My YAML tutorial in the context of Jekyll
Not many technical writers use YAML in their authoring tools. However, in the Jekyll environment, YAML is commonly used as an approach for creating a table of contents and other lists of content.
Most commonly, you store each item in your table of contents in a YAML file. You then iterate through that YAML file using Liquid syntax in order to push each item into a more complex HTML structure.
When I first learned that this is the approach to creating a table of contents in Jekyll, it struck me as odd. But as I have used it for a while now, I’ve found this is the best way to maintain a table of contents in Jekyll.
Just as JSON has become more popular than XML when it comes to formats for content, YAML (which is a superset of JSON) is also becoming a lot more popular than JSON as a configuration format. For example, a lot of times you configure an API service by passing it a YAML file that has a lot of settings.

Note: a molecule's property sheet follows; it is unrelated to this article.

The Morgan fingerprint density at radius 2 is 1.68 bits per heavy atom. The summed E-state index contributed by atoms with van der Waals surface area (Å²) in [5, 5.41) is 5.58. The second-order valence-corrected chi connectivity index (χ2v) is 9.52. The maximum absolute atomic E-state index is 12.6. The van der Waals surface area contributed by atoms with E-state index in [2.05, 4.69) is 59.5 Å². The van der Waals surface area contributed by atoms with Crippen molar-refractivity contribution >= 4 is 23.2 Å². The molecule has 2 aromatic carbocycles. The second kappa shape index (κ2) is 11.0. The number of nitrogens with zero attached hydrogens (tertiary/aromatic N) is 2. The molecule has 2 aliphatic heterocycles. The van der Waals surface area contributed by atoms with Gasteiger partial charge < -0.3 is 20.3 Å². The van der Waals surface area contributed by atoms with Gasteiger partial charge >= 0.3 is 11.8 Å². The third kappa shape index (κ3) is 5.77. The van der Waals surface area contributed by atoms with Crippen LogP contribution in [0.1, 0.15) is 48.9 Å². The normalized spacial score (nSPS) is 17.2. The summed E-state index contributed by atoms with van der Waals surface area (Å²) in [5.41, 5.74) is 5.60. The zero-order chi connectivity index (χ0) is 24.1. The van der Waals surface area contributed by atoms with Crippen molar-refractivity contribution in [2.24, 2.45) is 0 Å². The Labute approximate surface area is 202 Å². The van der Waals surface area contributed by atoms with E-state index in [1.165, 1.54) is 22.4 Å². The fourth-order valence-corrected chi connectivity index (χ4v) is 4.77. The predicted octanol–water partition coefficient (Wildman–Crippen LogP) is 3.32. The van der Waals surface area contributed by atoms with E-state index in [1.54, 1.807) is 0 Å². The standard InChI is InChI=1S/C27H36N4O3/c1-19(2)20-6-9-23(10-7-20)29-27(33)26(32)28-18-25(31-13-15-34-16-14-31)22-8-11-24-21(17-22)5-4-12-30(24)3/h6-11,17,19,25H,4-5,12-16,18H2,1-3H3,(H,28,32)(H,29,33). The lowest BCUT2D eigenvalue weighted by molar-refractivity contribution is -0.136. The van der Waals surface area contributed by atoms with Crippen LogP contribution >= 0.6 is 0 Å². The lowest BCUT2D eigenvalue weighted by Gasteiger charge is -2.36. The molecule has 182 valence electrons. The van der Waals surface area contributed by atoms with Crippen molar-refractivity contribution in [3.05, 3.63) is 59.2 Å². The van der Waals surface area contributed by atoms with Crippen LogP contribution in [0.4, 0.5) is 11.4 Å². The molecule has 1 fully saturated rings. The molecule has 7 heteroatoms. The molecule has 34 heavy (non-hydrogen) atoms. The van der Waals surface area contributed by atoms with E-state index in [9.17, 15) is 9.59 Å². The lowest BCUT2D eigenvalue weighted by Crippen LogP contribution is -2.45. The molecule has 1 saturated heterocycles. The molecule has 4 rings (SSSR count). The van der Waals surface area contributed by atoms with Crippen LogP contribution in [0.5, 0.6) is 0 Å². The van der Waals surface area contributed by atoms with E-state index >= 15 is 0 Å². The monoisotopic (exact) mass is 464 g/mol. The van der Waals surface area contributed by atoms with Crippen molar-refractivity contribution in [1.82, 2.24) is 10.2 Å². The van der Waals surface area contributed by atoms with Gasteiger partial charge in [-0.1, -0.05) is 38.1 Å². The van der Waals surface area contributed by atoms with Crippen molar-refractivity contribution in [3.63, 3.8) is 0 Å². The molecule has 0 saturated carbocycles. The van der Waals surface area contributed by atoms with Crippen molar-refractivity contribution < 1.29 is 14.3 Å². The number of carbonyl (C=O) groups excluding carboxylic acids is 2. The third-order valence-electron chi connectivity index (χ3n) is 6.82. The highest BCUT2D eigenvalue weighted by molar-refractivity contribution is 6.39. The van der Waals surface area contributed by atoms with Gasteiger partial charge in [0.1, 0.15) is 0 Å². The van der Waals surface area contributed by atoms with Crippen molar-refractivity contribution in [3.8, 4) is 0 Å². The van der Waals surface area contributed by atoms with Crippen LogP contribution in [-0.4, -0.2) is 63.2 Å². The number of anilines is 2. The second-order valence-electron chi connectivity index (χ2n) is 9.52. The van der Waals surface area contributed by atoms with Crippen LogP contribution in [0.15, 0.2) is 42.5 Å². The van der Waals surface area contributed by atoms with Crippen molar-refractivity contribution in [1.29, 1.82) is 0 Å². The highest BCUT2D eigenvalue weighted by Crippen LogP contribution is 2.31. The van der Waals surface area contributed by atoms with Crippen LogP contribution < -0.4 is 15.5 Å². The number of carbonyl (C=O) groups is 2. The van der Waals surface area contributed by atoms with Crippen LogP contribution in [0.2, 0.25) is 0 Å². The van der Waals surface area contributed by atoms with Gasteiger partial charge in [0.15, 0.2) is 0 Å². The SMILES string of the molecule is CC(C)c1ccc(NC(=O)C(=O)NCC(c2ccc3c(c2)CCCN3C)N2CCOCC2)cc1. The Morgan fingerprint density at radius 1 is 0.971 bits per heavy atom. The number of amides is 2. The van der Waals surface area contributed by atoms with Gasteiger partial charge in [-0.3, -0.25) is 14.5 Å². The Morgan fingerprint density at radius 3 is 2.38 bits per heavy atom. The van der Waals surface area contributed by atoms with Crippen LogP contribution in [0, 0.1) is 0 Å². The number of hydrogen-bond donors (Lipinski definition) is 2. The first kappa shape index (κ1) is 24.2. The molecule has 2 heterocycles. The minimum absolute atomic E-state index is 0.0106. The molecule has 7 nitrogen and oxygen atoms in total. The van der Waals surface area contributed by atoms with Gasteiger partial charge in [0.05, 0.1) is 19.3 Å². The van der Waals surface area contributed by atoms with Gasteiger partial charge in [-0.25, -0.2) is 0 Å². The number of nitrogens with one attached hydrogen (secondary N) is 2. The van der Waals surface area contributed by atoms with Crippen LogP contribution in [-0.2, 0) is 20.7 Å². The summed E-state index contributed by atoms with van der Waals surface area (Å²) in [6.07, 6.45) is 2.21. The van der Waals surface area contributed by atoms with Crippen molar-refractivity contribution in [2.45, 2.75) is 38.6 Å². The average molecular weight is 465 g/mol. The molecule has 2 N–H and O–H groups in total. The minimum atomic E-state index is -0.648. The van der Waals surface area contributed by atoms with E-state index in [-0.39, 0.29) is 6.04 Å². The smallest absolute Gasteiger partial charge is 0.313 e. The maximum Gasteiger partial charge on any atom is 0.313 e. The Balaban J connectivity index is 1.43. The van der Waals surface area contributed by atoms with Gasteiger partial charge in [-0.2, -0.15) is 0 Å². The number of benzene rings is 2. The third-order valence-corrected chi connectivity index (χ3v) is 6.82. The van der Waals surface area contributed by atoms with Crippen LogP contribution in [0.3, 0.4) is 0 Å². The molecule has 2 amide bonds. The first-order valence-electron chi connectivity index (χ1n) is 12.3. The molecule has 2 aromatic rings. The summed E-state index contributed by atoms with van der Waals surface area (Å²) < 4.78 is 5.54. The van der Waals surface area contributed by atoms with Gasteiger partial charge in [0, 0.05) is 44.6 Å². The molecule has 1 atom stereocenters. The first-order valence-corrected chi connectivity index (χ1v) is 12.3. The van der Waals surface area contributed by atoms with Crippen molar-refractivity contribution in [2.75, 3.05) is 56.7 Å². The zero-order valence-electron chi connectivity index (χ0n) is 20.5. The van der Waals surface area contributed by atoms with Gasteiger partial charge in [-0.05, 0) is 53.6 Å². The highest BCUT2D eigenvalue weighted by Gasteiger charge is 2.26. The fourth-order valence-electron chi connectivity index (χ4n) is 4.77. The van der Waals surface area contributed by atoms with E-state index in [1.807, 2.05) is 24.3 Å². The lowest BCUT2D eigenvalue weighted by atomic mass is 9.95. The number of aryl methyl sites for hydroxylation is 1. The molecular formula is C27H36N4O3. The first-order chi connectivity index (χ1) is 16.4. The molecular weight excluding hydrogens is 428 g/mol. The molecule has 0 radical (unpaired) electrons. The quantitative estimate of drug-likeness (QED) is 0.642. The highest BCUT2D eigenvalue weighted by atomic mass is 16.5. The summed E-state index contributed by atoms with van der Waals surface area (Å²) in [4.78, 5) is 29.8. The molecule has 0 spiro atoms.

YAML is more readable than JSON because it doesn’t have any tags. It just uses white space, and if you been reading Mark Baker’s recent post Why does XML suck?, you know that using whitespace as a way to format content can make things more readable. (By the way, that post from Mark is definitely one you’ll want to check out.)
I created a new tutorial on YAML and added it to my other tutorials that are in my Jekyll project. You can view my YAML tutorial here: YAML tutorial in the context of Jekyll
In my tutorial, I show a lot of examples of YAML and how to access the YAML data using Liquid and Jekyll.
Even if you aren’t using a static site generator, YAML could still be something that is useful to you in some way. Maybe you have a collection of items that you want to store, or maybe you want to hack in a table of contents into a system that doesn’t provide one, or maybe you have lists of related links. Learning how the YAML syntax works and how you can parse it to pull out items can be useful no matter what authoring tool you’re using.